Another simple pattern is this collar from Haberman's Fabrics in Michigan. We did this piece for Thrifty Thursday a while back. Easy to make and very versatile. Works over a coat or jacket, and can be worn as an accessory over a top. You can find the free pattern HERE
Start the new year off with a little fur, and while you're at it, you might want to show off your piece over at Pretty Grievances and her beyond fun Jungle January challenge.  
Go a little wild in 2016!!!

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  1. Wow, this post is timely as I have just purchased some fur!! I wasn't clued in about the razor blade...so glad I read your tips. Thank-you. I love the lining in the pink fur coat..do you know who the designer of that coat is?

    1. I'm so happy that I was able to help, at least a little.
      I have no idea of who the designer is. You might find out by putting the photo in Google image search. Good luck with your creation!

  2. I simply loved this post! My grandmother (who taught me to sew as a child) was a furrier in the 50s and 60s. She mainly remodeled and repaired furs and had customers all over the US. As a young girl I watched her cut and sew the skins just as you mentioned but she had a special machine to actually sew seams. My sister and I loved to pet the furs and model them - such fun! She made me a lynx stole for my senior prom which I made into a couple fur trimmed purses a couple years ago. Thanks for sharing this post as it brought back such happy memories! Karen

    1. What lovely memories. Thank you for sharing them with me :) I would have loved to meet her. So happy that you have held on to the fur and continued to repurpose it.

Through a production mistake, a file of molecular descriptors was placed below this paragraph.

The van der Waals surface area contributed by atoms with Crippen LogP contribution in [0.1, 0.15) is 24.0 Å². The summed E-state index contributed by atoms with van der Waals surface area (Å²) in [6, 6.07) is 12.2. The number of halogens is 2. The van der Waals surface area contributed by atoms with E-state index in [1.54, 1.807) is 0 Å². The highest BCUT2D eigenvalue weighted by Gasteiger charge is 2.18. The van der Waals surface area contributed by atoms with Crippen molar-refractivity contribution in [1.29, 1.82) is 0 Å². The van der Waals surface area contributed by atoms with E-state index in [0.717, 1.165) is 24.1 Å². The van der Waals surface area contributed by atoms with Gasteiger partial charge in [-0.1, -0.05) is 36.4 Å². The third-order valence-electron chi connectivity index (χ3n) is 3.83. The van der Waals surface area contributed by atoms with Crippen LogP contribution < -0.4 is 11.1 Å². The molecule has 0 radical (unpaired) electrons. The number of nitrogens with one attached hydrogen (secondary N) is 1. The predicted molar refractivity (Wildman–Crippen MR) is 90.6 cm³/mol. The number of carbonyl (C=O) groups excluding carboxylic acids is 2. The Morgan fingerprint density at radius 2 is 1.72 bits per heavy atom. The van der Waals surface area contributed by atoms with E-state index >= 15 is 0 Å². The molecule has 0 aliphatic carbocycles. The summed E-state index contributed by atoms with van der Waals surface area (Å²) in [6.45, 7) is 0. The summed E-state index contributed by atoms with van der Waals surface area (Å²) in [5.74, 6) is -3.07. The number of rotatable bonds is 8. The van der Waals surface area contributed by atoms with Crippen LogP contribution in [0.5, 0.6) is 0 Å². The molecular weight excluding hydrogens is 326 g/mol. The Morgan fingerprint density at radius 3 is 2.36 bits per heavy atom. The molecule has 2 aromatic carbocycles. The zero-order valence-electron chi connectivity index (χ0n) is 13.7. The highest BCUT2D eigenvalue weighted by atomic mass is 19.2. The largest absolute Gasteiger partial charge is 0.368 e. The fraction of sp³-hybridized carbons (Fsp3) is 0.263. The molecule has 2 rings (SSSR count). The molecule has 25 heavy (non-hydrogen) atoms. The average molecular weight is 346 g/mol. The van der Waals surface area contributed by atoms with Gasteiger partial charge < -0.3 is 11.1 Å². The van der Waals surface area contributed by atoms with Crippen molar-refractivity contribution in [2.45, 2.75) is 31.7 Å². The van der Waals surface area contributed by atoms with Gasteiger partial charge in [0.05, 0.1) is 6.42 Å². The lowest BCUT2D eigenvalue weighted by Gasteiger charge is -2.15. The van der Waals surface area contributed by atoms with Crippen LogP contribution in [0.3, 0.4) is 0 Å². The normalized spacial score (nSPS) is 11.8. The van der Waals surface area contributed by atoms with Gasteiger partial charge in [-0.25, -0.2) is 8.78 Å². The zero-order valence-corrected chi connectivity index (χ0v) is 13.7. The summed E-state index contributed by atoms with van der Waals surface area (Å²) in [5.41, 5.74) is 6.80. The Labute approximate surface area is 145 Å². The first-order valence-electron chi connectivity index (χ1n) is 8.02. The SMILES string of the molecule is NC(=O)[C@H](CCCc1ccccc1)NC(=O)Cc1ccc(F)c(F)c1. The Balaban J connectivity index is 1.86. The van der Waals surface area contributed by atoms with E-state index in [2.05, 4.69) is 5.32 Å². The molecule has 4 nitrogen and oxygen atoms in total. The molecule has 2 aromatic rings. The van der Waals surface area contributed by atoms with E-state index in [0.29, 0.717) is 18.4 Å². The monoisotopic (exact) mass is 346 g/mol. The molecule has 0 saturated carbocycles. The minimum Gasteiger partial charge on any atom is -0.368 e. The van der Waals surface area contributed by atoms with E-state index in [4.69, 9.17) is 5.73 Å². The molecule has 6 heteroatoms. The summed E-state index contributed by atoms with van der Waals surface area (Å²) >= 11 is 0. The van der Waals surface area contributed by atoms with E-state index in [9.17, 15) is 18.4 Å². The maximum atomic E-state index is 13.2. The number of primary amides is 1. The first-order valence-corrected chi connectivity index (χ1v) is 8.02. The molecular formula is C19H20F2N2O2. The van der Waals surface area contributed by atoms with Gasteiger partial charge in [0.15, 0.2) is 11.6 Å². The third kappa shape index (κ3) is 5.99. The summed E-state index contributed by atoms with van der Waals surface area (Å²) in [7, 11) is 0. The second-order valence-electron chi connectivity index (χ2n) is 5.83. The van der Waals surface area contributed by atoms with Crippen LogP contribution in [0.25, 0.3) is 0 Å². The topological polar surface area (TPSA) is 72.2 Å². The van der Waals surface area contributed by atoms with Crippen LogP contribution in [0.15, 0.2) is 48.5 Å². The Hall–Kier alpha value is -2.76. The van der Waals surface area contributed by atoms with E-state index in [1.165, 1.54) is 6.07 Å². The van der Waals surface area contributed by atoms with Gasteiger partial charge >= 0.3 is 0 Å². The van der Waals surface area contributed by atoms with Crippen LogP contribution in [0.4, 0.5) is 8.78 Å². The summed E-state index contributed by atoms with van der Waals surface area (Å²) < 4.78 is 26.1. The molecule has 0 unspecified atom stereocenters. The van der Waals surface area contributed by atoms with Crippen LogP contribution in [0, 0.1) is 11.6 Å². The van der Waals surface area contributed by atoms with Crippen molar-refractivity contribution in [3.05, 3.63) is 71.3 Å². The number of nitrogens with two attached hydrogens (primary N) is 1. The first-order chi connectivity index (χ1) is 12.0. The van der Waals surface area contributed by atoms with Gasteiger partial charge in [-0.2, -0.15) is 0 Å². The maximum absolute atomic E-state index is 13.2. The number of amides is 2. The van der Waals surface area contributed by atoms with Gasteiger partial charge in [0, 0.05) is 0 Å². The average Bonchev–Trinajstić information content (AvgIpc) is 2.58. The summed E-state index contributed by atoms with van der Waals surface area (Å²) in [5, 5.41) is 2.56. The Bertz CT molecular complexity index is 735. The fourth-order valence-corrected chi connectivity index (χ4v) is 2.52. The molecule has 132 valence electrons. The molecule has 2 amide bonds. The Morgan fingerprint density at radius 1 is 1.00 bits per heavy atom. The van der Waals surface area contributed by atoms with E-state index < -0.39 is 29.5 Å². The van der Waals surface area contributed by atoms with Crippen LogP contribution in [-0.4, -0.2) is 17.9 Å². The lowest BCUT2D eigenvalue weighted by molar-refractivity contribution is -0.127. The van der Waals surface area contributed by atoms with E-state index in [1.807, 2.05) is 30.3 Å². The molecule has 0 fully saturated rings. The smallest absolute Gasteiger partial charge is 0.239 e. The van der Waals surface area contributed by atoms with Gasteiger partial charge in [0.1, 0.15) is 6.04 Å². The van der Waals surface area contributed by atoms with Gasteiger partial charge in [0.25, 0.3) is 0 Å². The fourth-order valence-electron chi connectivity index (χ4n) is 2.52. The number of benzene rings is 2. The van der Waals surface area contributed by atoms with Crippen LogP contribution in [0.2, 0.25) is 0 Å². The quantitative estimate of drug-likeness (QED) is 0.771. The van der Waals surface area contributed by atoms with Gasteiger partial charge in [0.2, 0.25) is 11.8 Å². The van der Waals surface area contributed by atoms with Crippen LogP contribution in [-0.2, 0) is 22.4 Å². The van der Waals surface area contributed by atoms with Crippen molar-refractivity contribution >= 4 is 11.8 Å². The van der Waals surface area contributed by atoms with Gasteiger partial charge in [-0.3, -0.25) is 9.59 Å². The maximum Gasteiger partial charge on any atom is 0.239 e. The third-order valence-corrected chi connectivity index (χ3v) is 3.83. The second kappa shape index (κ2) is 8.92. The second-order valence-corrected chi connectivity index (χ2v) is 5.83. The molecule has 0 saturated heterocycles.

3. I have a thrift store jacket part way through conversion into a vest/waistcoat in fur. This project stalled quite a while ago but you have inspired me to pull it out of the cupboard.

  4. Thanks, Rhonda! I have a unsheared beaver coat at home that I've decided to cut up. I'll never again wear it as it is, so why not? The first time I sewed faux fur, I used a double edge razor blade to cut it. NOT a good idea!! I shredded my fingers and got blood all over it. But I continued! LOL...please specify single edge, or maybe everyone else is smart enough to know that. I'm also going to try shearing some of the beaver, to see how that works.

    1. Sometimes I just assume and I shouldn't. Thanks for reminding me. Sounds like you have a fun project ahead of you :)

  5. Thank you so much for your info. How is the best way to tell if a fur is in good enough shape to redesign? I have a jacket that I would like to make into a vest. What do you recommend and how to do it?

    1. Hi Mary Helen. I don't know what type of fur you have, but basically, the fur needs to still be supple. Typically, the shoulder area is not usable as this area gets the worst of gravity. If you grab the lower portion of the fur and squeeze it gently, it should not have a crisp feel to it. If it does, you may be able to use it for some very small projects, but not something you will wear as it will tear and fall apart.